“We’ve sacrificed our resilience as a country in order to get some cheaper goods and maybe coronavirus will be the thing that stops us bowing down to the god of free trade in the way we’ve done historically,” says Kepes.
“Near-term there’s very much an opportunity for us to make more stuff. My real hope is that longer-term we really start thinking about where we source our goods from.”
To do so, we’ll have to embrace automation to allow us to better compete with high-value, low volume produces overseas. Our manufacturing productivity trails many other countries. Last year the Prime Minister’s Business Advisory Council issued its Future of Work report, which found that New Zealand is only at 68 per cent of the United States’ labour productivity.
In the manufacturing sector it is even lower, at 54 per cent. The Council says that adopting automation technologies could close the gap, but the longer we put off that transition, the further behind we’re going to fall. Conversely, embracing automation to improve productivity could add $133 billion to GDP by 2030.
One high-value manufacturer embracing automation is Dunedin-based United Machinists. It makes mechanical components for a wide range of local companies, particularly in the marine and aerospace industries.
It’s chief executive, Sarah Ramsey, says United Machinists didn’t source many materials and equipment from China, so had seen little disruption to its own supply chain. But local companies that had faced disruption were now approaching United Machinists.
“If anything this whole Covid experience has demonstrated to everyone globally that people need to diversify their supply chain,” says Ramsey.
“[We] have already had conversations with other New Zealand manufacturers who are looking at moving some of their production back to New Zealand.”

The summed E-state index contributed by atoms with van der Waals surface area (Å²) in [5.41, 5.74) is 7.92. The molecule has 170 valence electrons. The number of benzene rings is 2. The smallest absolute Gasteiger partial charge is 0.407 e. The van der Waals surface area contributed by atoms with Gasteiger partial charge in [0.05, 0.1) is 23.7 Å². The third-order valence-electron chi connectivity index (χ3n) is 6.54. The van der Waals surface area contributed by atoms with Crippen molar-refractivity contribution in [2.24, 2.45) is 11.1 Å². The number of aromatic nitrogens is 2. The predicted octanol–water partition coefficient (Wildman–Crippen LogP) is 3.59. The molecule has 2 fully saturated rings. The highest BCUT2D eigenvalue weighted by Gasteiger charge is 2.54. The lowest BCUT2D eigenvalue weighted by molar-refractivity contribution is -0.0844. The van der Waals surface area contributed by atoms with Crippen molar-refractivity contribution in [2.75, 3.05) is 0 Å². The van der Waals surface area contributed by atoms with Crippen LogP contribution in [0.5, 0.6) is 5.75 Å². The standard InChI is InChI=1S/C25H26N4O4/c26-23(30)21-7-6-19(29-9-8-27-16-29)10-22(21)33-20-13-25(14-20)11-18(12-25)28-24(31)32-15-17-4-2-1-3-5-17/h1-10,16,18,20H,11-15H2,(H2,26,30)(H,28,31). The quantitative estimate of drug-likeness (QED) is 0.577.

United Machinists is in the midst of expanding its Dunedin production facility, with robotics and specialised machinery increasingly to be employed in the production process.
“The new machinery we are bringing in is focused on 24-7 lights out production. What we are actually seeing is an increase in 50 per cent in our capacity,” says Ramsey.
It will also involve re-skilling some of united Machinists’ 19 employees, with some machinists picking up programming and production management skills as tasks are taken up by machines.
The Business Advisory Council estimates that as many as 60,000 Kiwis will need to retrain each year through the current decade to adapt to the changing labour needs that come with greater automation.
But Ramsey says New Zealand’s high-value manufacturing sector is behind the rest of the world in embracing innovation and technology, a situation that will need to change if we are to see growing appetite to base more production here.
“What we’ve really lacked is government policy and a funding environment that supports production. What we’ve seen is a real under-investment in production technology.”
For Ben Kepes, the opportunity now is to put New Zealand manufacturing on a surer footing as an insurance policy against disruption in future crises.
“The fundamental thing for Treasury to think about is to balance the short term support with the longterm changes that will make us a more resilient economy,” he says.
“Arguably we were a lot more resilient in 1918 in the Spanish flu epidemic than we are now and we really need to think about that longer-term.”